I loved and always will love my mother.   She was not an evil person.  But she was ill.  She abused me and allowed me to be tortured by physicians and medical personnel to gain attention or recognition for herself.  I believe she also did this with one of my older brothers, David.  That brother is now deceased, so I will never know for certain, although from what she told me of the improper way she had him wear his eye-patch for his amblyopia, I am fairly certain this brother also was abused and essentially blinded in one eye by her to obtain sympathy or recognition. 

Is it profane to expose what remains of my mother, the memory of her and her legacy, to  criticism by speaking and writing about this type of abuse from my perspective as an adult survivor of MSBP?  Does the benefit to others justify the defilement of her memory?  I've written about this before now, but I used pseudonyms, and I did not do this in a way that would gain much attention.  Will my two living brothers ever talk to me again when they find out I am doing this.  I'm not sure they, or their children could ever condone my sharing this information, even if they could accept it.  My mother orchestrated our family's behavior with an incredible amount of precision and absolute authority.   All communication went through her and she freely censored or shaped the family story. 

I am not going to go into any detail about my personal abuse experience here, the focus of this blog is to share what I have learned from my personal journey and what I have found out from my research into this topic.  (I knew that graduate studies in social science had to be good for something.)   It has been not quite 10 years since I really was able to accept that my mother suffered from MSBP and that I too I suffered because of it. 

My healing really began years before that when I first expressed hurt and confusion about how she could have looked the other way when I was faking illness as a child or getting myself into trouble as a teenager.  Even though I was in my late thirties at the time, I still felt responsible for everything in my childhood.

That beginning to heal event was to confront my mother about keeping me out of school to an absolutely astonishing degree; my report card shows 100 plus days marked absent in third grade.   After I had my own daughter and could look back on what I experienced through a mother's eyes with a mother's heart I simply could not make sense of that.   Somehow when she was visiting in my home  one spring, we got into a dispute in which I ended up yelling and crying.  I asked her bluntly and through sobs with what I remember as a raggedy and rough voice, for an explanation from her as to how she could have allowed me to hurt myself by pretending to be sick so much when I was little and how she could have allowed me to go out with people and stay out until totally inappropriate times as a young teenager?  Her response was to act hurt and simply say with utter disappointment in her voice, "Nancy, how could you?' and storm into the guest room.  I was crying and shaking as I never had before as I had never confronted my mom about anything in my entire life,  When she re-emerged into the living room where I was she demanded that I change her flight and have her return home immediately.  I don't know how I found the courage, but I told her, "Do it yourself."   She always presented herself as meek and totally incapable of doing anything for herself in the outside world.  This time was no different.  She did not do it.   She claimed she didn't know how to do it.  The only thing I can figure out, is that by refusing to act on her own in this and other circumstances, she could place blame on others who did not properly, in her view, meet her needs and absolve herself from any responsibility.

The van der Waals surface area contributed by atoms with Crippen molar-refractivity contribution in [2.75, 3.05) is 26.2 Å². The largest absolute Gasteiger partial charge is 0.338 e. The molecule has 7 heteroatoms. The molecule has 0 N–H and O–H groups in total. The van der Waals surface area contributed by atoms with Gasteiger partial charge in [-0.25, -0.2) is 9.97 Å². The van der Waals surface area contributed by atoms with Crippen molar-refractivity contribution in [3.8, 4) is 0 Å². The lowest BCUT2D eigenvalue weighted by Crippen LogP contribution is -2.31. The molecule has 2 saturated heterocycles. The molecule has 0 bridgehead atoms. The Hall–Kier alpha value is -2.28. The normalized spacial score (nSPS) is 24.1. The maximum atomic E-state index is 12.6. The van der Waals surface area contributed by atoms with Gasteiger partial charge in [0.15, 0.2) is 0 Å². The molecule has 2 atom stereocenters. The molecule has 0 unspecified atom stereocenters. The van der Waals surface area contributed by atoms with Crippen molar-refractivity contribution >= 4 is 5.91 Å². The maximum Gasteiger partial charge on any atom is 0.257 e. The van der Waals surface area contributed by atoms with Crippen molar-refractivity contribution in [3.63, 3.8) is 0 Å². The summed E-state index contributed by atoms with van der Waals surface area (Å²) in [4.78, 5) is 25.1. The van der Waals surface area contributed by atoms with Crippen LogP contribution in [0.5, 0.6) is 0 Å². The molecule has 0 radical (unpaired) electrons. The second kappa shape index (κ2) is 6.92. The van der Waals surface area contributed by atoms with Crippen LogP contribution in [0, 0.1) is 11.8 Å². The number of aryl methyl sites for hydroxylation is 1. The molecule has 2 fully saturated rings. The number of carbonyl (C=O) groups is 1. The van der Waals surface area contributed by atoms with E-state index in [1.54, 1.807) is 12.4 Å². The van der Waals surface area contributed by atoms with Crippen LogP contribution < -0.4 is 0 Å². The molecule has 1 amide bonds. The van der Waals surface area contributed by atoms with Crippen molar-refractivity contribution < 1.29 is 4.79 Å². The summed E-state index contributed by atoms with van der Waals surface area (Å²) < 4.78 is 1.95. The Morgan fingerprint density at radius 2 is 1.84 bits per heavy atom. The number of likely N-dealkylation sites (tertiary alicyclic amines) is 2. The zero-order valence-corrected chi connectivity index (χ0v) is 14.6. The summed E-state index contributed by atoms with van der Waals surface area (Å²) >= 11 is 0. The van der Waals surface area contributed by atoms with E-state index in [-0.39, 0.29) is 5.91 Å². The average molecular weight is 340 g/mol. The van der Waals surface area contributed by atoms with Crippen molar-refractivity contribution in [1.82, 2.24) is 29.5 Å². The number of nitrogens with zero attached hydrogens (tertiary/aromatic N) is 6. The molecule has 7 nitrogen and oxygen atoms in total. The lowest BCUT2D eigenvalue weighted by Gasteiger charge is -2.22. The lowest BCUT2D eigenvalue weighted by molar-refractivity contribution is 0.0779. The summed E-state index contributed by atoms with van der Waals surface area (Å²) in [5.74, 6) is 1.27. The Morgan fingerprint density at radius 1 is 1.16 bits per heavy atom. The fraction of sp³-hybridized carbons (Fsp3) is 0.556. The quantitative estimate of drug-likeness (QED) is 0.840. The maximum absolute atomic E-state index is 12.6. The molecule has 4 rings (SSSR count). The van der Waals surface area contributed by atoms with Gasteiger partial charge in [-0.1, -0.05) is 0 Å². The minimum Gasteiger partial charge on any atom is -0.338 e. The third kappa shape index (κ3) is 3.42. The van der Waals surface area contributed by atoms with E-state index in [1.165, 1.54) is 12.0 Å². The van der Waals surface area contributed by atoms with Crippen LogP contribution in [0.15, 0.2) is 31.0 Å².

This was the beginning of a healing journey for me, but in typical dysfunctional family style, after this interaction we did not speak of it again.  I felt that it would benefit no one to revisit the topic with her.  Mom acted as though it never happened, and I was able to create boundaries so I would not have to deny what I knew to be real, I would say, whenever a topic that involved medical or hypochondriacal talk, or her accounting some poison pen tale, I would simply tell her that was a topic I did not talk about or with which I was uncomfortable, and move on to another subject.  That was a huge step for me and for her. 

Finally, in my 40s I had learned to draw boundaries, enforce them, and say, "No."  It was several more years until I would put all the disparate memories of missing school, being taken to the doctor all the time as a child, having excessive medical tests, surgeries, and procedures, and being taken to different doctors together with an older brother receiving similar attentions from mom when he was in early grade school, and actually realizing that my mother engaged in medical abuse known as Munchausen by Proxy Syndrome, MSBP.   The abuse I suffered was not the stereotypic, homicidal type I'd most often heard of on the news.  A counselor had even brought up the topic of my mother having MSBP years earlier, after I confronted Mom but before I could accept all the facts, but I'd dismissed it because I hadn't been killed and I believed that because I was complicit in staging illness in the early years I was totally to blame.   Finally everything came together and in 2003 I began to research MSBP and found that in the psychological literature there is a type of the syndrome referred to as a blended form where the caregiver is aided in the deceit by the minor or dependent person on the receiving end of all the medical treatments and surgeries.